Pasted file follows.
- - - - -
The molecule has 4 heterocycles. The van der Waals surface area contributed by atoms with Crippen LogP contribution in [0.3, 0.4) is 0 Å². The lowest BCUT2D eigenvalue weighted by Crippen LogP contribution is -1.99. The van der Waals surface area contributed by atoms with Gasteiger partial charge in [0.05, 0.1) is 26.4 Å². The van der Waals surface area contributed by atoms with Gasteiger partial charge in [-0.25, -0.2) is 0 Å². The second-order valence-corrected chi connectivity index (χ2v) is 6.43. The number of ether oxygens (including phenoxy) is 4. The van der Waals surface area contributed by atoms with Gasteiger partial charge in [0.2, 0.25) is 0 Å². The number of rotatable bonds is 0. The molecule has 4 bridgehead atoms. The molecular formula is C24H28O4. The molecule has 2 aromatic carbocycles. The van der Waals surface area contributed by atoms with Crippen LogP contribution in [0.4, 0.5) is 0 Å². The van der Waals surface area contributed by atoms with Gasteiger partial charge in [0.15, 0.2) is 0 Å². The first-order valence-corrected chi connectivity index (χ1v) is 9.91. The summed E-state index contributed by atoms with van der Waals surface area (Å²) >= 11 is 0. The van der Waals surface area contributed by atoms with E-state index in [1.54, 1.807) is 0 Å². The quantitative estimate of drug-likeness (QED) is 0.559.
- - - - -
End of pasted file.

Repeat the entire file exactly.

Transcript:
The molecule has 4 heterocycles. The van der Waals surface area contributed by atoms with Crippen LogP contribution in [0.3, 0.4) is 0 Å². The lowest BCUT2D eigenvalue weighted by Crippen LogP contribution is -1.99. The van der Waals surface area contributed by atoms with Gasteiger partial charge in [0.05, 0.1) is 26.4 Å². The van der Waals surface area contributed by atoms with Gasteiger partial charge in [-0.25, -0.2) is 0 Å². The second-order valence-corrected chi connectivity index (χ2v) is 6.43. The number of ether oxygens (including phenoxy) is 4. The van der Waals surface area contributed by atoms with Gasteiger partial charge in [0.2, 0.25) is 0 Å². The number of rotatable bonds is 0. The molecule has 4 bridgehead atoms. The molecular formula is C24H28O4. The molecule has 2 aromatic carbocycles. The van der Waals surface area contributed by atoms with Crippen LogP contribution in [0.4, 0.5) is 0 Å². The van der Waals surface area contributed by atoms with Gasteiger partial charge in [0.15, 0.2) is 0 Å². The first-order valence-corrected chi connectivity index (χ1v) is 9.91. The summed E-state index contributed by atoms with van der Waals surface area (Å²) >= 11 is 0. The van der Waals surface area contributed by atoms with E-state index in [1.54, 1.807) is 0 Å². The quantitative estimate of drug-likeness (QED) is 0.559.